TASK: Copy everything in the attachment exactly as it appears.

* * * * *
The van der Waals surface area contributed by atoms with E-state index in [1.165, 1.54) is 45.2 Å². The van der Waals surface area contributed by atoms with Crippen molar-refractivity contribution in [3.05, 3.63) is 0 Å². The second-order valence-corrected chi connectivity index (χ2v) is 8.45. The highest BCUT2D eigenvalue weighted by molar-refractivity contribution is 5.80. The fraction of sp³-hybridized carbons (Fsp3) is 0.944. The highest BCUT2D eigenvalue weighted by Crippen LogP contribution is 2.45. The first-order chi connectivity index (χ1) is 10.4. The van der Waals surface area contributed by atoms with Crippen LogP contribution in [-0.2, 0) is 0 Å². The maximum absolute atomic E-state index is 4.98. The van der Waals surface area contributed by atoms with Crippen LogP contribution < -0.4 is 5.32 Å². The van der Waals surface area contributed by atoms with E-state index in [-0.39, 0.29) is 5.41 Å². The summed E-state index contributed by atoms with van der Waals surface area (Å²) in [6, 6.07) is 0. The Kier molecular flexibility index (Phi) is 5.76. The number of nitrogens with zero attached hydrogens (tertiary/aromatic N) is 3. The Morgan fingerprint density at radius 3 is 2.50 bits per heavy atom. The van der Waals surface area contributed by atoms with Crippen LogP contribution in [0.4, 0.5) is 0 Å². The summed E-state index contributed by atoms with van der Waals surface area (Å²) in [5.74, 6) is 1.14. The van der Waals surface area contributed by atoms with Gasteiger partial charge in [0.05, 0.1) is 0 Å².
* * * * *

The van der Waals surface area contributed by atoms with E-state index in [1.165, 1.54) is 45.2 Å². The van der Waals surface area contributed by atoms with Crippen molar-refractivity contribution in [3.05, 3.63) is 0 Å². The second-order valence-corrected chi connectivity index (χ2v) is 8.45. The highest BCUT2D eigenvalue weighted by molar-refractivity contribution is 5.80. The fraction of sp³-hybridized carbons (Fsp3) is 0.944. The highest BCUT2D eigenvalue weighted by Crippen LogP contribution is 2.45. The first-order chi connectivity index (χ1) is 10.4. The van der Waals surface area contributed by atoms with Crippen LogP contribution in [-0.2, 0) is 0 Å². The maximum absolute atomic E-state index is 4.98. The van der Waals surface area contributed by atoms with Crippen LogP contribution < -0.4 is 5.32 Å². The van der Waals surface area contributed by atoms with E-state index in [-0.39, 0.29) is 5.41 Å². The summed E-state index contributed by atoms with van der Waals surface area (Å²) in [6, 6.07) is 0. The Kier molecular flexibility index (Phi) is 5.76. The number of nitrogens with zero attached hydrogens (tertiary/aromatic N) is 3. The Morgan fingerprint density at radius 3 is 2.50 bits per heavy atom. The van der Waals surface area contributed by atoms with Crippen LogP contribution in [0.4, 0.5) is 0 Å². The summed E-state index contributed by atoms with van der Waals surface area (Å²) in [5.74, 6) is 1.14. The van der Waals surface area contributed by atoms with Gasteiger partial charge in [0.05, 0.1) is 0 Å².